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More Nigella recipes

Turkish Eggs

by . Featured in AT MY TABLE
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Introduction

If I hadn’t eaten the Turkish eggs at Peter Gordon’s restaurant, The Providores, I most certainly wouldn’t be tempted by the idea of poached eggs on Greek yogurt. I say that only to pre-empt any hesitancy on your part. For çilbir, pronounced “chulburr”, is a revelation and a complete sensation.

If you can’t get the Aleppo pepper, also known as pul biber or Turkish red pepper flakes, which has a mild, almost sweet heat and a distinctive lemoniness, you could substitute paprika, adding a pinch of dried chilli flakes. But, in these days of online grocery shopping, I’d encourage you to go for the real thing. This is the recipe that helped me overcome my fear of poaching eggs (see additional info below).

For US cup measures, use the toggle at the top of the ingredients list.

If I hadn’t eaten the Turkish eggs at Peter Gordon’s restaurant, The Providores, I most certainly wouldn’t be tempted by the idea of poached eggs on Greek yogurt. I say that only to pre-empt any hesitancy on your part. For çilbir, pronounced “chulburr”, is a revelation and a complete sensation.

If you can’t get the Aleppo pepper, also known as pul biber or Turkish red pepper flakes, which has a mild, almost sweet heat and a distinctive lemoniness, you could substitute paprika, adding a pinch of dried chilli flakes. But, in these days of online grocery shopping, I’d encourage you to go for the real thing. This is the recipe that helped me overcome my fear of poaching eggs (see additional info below).

For US cup measures, use the toggle at the top of the ingredients list.

Image of Nigella's Turkish Eggs
Photo by Jonathan Lovekin

Ingredients

Serves: 2

Metric Cups
  • 200 grams greek yoghurt
  • 1 clove garlic (peeled and minced)
  • 1 teaspoon sea salt flakes
  • 2 x 15ml tablespoons unsalted butter
  • 1 x 15ml tablespoon extra virgin olive oil
  • 1 teaspoon Aleppo pepper / Turkish red pepper flakes
  • 2 large eggs (fridge-cold)
  • 2 teaspoons fresh lemon juice
  • a few fronds fresh dill (chopped)

To serve:

  • chunkily sliced and toasted sourdough or other bread
  • ¾ cup greek yoghurt
  • 1 clove garlic (peeled and minced)
  • 1 teaspoon kosher salt
  • 2 x 15ml tablespoons unsalted butter
  • 1 x 15ml tablespoon extra virgin olive oil
  • 1 teaspoon Aleppo pepper / Turkish red pepper flakes
  • 2 large eggs (fridge-cold)
  • 2 teaspoons fresh lemon juice
  • a few fronds fresh dill (chopped)

To serve:

  • chunkily sliced and toasted sourdough or other bread

Method

  1. Fill a wide-ish saucepan (I use one of 22cm diameter) with water to come about 4cm up the sides of the pan. Put it on the heat and cover so that it heats up faster. Line a large plate with some kitchen roll, get out a slotted spoon, and put both near the pan now.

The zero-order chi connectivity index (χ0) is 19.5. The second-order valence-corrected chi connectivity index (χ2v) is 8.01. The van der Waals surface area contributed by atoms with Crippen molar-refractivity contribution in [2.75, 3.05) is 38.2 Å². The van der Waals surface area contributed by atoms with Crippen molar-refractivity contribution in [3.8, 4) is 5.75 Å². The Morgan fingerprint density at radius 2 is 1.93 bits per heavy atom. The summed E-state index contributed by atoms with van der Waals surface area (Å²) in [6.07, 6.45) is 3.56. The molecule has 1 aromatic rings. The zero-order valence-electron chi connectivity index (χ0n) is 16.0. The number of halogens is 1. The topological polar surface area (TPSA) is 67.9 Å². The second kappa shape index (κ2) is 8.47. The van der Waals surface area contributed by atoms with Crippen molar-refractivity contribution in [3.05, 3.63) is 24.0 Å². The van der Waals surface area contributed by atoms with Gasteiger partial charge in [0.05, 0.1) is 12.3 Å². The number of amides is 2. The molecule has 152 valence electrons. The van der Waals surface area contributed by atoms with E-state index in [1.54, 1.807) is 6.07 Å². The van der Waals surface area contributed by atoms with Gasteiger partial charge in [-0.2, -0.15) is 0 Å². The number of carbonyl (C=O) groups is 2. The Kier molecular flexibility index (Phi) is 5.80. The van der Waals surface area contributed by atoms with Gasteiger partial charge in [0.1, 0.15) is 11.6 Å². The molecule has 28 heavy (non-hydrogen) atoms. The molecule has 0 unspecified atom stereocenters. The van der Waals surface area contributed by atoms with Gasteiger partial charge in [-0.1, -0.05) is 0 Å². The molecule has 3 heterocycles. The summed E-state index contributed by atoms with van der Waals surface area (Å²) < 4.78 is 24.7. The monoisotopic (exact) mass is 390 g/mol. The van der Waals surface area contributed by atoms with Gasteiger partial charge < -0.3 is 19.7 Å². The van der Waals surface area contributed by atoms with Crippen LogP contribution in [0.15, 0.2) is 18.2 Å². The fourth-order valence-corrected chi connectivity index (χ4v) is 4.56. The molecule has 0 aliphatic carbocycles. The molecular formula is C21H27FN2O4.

2. Now fill another pan – on which a heatproof bowl can sit comfortably – again with water to come 3–4cm up the sides, and bring to the boil. Put the yogurt in said bowl, stir in the garlic and salt, and sit it on top of this pan, making sure the base of the bowl doesn’t touch the water. Stir it until it gets to body temperature and has the consistency of lightly whipped double cream. Turn off the heat and leave the bowl as it is, over the pan.
  3. Melt the butter gently in a small pan until it is just beginning to turn a hazelnutty brown (this is why, in classic French cuisine, it’s known as beurre noisette), but make sure it’s not actually burning. Turn the heat off under the pan, then stir in the olive oil, followed by the beautiful red pepper flakes; it will foam up fierily. Leave to one side while you get on with the eggs. And this is when you should be thinking of putting the toast on.
  4. When you are ready to poach the eggs, crack the first egg into a finemesh strainer suspended over a small bowl, then lift it up a little and swirl gently for about 30 seconds, letting the watery part of the white drip into the bowl. Gently tip the egg into a small cup or ramekin and, aiming for the white, add 1 teaspoon of lemon juice; I know everyone else says vinegar, but I just don’t like the taste of it on the egg, and the lemon does the trick just the same. Proceed as above with the second egg.
  5. When the poaching water is just starting to simmer, take a cup or ramekin in each hand and gently slide in the eggs, one on each side of the pan. Turn the heat right down so there is no movement in the water whatsoever, and poach the eggs for 3–4 minutes until the whites are set and the yolks still runny. Transfer the eggs with your slotted spoon to the paper-lined plate to remove any excess water. Do remember to switch off the heat. Sorry to state the obvious, but I have too often left it on this low without noticing.
  6. Divide the warm creamy yogurt between two shallow bowls, top each with a poached egg, pour the peppery butter around and slightly over the yogurt, scatter the chopped dill on top, and eat dreamily, dipping in some thick well-toasted bread as you do so.
  1. Fill a wide-ish saucepan (I use one of 22cm diameter) with water to come about 4cm up the sides of the pan. Put it on the heat and cover so that it heats up faster. Line a large plate with some kitchen roll, get out a slotted spoon, and put both near the pan now.
  2. Now fill another pan – on which a heatproof bowl can sit comfortably – again with water to come 3–4cm up the sides, and bring to the boil. Put the yogurt in said bowl, stir in the garlic and salt, and sit it on top of this pan, making sure the base of the bowl doesn’t touch the water. Stir it until it gets to body temperature and has the consistency of lightly whipped double cream. Turn off the heat and leave the bowl as it is, over the pan.
  3. Melt the butter gently in a small pan until it is just beginning to turn a hazelnutty brown (this is why, in classic French cuisine, it’s known as beurre noisette), but make sure it’s not actually burning. Turn the heat off under the pan, then stir in the olive oil, followed by the beautiful red pepper flakes; it will foam up fierily. Leave to one side while you get on with the eggs. And this is when you should be thinking of putting the toast on.
  4. When you are ready to poach the eggs, crack the first egg into a finemesh strainer suspended over a small bowl, then lift it up a little and swirl gently for about 30 seconds, letting the watery part of the white drip into the bowl. Gently tip the egg into a small cup or ramekin and, aiming for the white, add 1 teaspoon of lemon juice; I know everyone else says vinegar, but I just don’t like the taste of it on the egg, and the lemon does the trick just the same. Proceed as above with the second egg.